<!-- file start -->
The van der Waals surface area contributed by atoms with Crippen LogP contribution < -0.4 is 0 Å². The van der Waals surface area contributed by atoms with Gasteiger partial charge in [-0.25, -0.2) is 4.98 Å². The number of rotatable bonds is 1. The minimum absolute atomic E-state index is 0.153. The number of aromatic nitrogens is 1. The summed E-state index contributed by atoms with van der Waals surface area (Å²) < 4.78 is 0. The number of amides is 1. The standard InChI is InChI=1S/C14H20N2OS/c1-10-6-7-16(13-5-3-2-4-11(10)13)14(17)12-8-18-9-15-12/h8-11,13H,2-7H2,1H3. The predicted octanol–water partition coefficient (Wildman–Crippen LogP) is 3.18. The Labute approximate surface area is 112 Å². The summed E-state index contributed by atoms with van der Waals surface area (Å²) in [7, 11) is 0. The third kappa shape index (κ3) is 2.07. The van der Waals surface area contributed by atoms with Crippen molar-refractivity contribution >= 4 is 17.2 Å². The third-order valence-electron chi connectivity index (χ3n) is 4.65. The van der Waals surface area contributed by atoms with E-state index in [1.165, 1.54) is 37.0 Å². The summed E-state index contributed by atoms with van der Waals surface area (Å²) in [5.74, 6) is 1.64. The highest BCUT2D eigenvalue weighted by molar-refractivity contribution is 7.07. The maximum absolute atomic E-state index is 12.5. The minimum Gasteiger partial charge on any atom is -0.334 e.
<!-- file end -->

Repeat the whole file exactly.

The van der Waals surface area contributed by atoms with Crippen LogP contribution < -0.4 is 0 Å². The van der Waals surface area contributed by atoms with Gasteiger partial charge in [-0.25, -0.2) is 4.98 Å². The number of rotatable bonds is 1. The minimum absolute atomic E-state index is 0.153. The number of aromatic nitrogens is 1. The summed E-state index contributed by atoms with van der Waals surface area (Å²) < 4.78 is 0. The number of amides is 1. The standard InChI is InChI=1S/C14H20N2OS/c1-10-6-7-16(13-5-3-2-4-11(10)13)14(17)12-8-18-9-15-12/h8-11,13H,2-7H2,1H3. The predicted octanol–water partition coefficient (Wildman–Crippen LogP) is 3.18. The Labute approximate surface area is 112 Å². The summed E-state index contributed by atoms with van der Waals surface area (Å²) in [7, 11) is 0. The third kappa shape index (κ3) is 2.07. The van der Waals surface area contributed by atoms with Crippen molar-refractivity contribution >= 4 is 17.2 Å². The third-order valence-electron chi connectivity index (χ3n) is 4.65. The van der Waals surface area contributed by atoms with E-state index in [1.165, 1.54) is 37.0 Å². The summed E-state index contributed by atoms with van der Waals surface area (Å²) in [5.74, 6) is 1.64. The highest BCUT2D eigenvalue weighted by molar-refractivity contribution is 7.07. The maximum absolute atomic E-state index is 12.5. The minimum Gasteiger partial charge on any atom is -0.334 e.